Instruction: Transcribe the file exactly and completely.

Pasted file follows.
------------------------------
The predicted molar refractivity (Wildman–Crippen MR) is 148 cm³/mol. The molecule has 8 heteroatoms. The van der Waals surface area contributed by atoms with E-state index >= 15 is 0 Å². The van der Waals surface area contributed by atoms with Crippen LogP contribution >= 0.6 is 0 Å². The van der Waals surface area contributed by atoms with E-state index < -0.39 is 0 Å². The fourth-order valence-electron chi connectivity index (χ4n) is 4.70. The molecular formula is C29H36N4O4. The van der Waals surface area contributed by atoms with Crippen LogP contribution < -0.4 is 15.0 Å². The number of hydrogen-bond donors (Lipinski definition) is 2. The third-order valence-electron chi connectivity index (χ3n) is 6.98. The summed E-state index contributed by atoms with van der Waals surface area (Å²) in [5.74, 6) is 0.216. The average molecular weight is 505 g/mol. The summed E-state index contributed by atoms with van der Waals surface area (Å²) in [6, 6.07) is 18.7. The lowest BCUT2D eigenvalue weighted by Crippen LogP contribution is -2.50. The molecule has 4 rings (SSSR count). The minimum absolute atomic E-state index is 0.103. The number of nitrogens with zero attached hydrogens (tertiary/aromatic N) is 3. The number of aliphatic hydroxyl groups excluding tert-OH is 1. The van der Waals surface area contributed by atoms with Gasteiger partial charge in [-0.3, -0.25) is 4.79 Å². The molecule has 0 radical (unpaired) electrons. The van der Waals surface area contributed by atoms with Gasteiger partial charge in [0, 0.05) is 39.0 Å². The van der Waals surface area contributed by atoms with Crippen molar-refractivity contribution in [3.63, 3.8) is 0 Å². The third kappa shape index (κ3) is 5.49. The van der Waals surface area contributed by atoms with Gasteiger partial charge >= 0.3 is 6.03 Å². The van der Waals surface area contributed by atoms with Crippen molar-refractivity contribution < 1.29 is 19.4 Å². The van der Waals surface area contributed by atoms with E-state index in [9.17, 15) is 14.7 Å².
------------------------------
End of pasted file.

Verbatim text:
The predicted molar refractivity (Wildman–Crippen MR) is 148 cm³/mol. The molecule has 8 heteroatoms. The van der Waals surface area contributed by atoms with E-state index >= 15 is 0 Å². The van der Waals surface area contributed by atoms with Crippen LogP contribution >= 0.6 is 0 Å². The van der Waals surface area contributed by atoms with E-state index < -0.39 is 0 Å². The fourth-order valence-electron chi connectivity index (χ4n) is 4.70. The molecular formula is C29H36N4O4. The van der Waals surface area contributed by atoms with Crippen LogP contribution < -0.4 is 15.0 Å². The number of hydrogen-bond donors (Lipinski definition) is 2. The third-order valence-electron chi connectivity index (χ3n) is 6.98. The summed E-state index contributed by atoms with van der Waals surface area (Å²) in [5.74, 6) is 0.216. The average molecular weight is 505 g/mol. The summed E-state index contributed by atoms with van der Waals surface area (Å²) in [6, 6.07) is 18.7. The lowest BCUT2D eigenvalue weighted by Crippen LogP contribution is -2.50. The molecule has 4 rings (SSSR count). The minimum absolute atomic E-state index is 0.103. The number of nitrogens with zero attached hydrogens (tertiary/aromatic N) is 3. The number of aliphatic hydroxyl groups excluding tert-OH is 1. The van der Waals surface area contributed by atoms with Gasteiger partial charge in [-0.3, -0.25) is 4.79 Å². The molecule has 0 radical (unpaired) electrons. The van der Waals surface area contributed by atoms with Gasteiger partial charge in [0, 0.05) is 39.0 Å². The van der Waals surface area contributed by atoms with Crippen molar-refractivity contribution in [3.63, 3.8) is 0 Å². The third kappa shape index (κ3) is 5.49. The van der Waals surface area contributed by atoms with Gasteiger partial charge >= 0.3 is 6.03 Å². The van der Waals surface area contributed by atoms with Crippen molar-refractivity contribution < 1.29 is 19.4 Å². The van der Waals surface area contributed by atoms with E-state index in [9.17, 15) is 14.7 Å².